All make mistakes

I often think of the way the Dakotah Indians responded to a small wrong. When, for example, a young person walked between an elder and the fire – an act of profound impoliteness in their culture – the young person said, simply, “Mistake”. It was an honest acknowledgement of an error of judgment, devoid of any self-recrimination or self-diminution. All present nodded in assent, and life went on.

How healthy such an attitude seems. We all commit mistakes in judgment and we all need forgiveness. If we had the option of making a simple acknowledgement of our mistake and then going on with affairs, how much clearer and gentler life would be. And how healthier would our own hearts be if we looked on the injuries caused us by others as  simply the mistake of human beings who, like us, are struggling to get by in a complex and mysterious world.

Kent Nerburn, Make me an Instrument of Your Peace

Confronting change

Our lives ask us to die and be reborn every time we confront change – change within ourselves and change in our world. When we descend all the way down to the bottom of a loss, and dwell patiently, with an open heart, in the darkness and pain, we can bring back up with us the sweetness of life and the exhilaration of inner growth. When there is nothing left to lose, we find the true self — the self that is whole, the self that is enough, the self that no longer looks to others for definition, or completion, or anything but companionship on the journey. This is the way to live a meaningful and hopeful life — a life of real happiness and inner peace.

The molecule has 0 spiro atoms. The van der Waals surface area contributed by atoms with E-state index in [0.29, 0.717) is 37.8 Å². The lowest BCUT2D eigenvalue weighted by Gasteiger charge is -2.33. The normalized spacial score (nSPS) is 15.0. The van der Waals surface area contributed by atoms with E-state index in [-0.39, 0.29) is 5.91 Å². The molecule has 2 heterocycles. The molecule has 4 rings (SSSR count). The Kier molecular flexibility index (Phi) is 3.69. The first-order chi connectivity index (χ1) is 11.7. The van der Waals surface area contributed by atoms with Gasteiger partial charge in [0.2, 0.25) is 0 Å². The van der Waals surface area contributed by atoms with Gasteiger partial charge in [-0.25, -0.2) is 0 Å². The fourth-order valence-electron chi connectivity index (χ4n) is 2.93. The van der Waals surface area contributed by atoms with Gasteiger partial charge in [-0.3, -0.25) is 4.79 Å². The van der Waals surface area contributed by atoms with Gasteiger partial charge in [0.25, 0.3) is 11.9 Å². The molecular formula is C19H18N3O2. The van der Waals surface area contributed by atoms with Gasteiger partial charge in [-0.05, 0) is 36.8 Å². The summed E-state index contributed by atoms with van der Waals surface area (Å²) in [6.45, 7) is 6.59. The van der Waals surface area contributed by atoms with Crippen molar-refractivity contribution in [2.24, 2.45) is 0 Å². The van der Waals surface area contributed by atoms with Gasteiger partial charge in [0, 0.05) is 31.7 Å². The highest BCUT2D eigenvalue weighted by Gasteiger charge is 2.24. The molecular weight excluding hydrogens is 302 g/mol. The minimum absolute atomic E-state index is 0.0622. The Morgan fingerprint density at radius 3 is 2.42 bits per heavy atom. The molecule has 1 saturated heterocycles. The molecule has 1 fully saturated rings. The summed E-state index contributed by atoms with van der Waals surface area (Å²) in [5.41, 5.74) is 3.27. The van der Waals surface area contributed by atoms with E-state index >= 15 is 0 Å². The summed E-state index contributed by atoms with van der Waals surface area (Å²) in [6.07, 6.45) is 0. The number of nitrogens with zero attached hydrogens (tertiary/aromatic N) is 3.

Elizabeth Lesser, Broken Open

No plans

There must be a time of day when the man who
  makes plans forgets his plans,
  and acts as if he had no plans at all.

 There must be a time of day when the man who has
 to speak falls very silent.
 And his mind forms no more propositions,
 and he asks himself:
 Did they have a meaning?

 There must be a time
 When the man of prayer goes to pray
 as if it were the first time in his life
 he had ever prayed,
 when the man of resolutions puts his
 resolutions aside
 as if they had all been broken,
 and he learns a different wisdom:

 distinguishing the sun from the moon,
 the stars from the darkness,
 the sea from the dry land,
 and the night sky from the shoulder of a hill.

Thomas Merton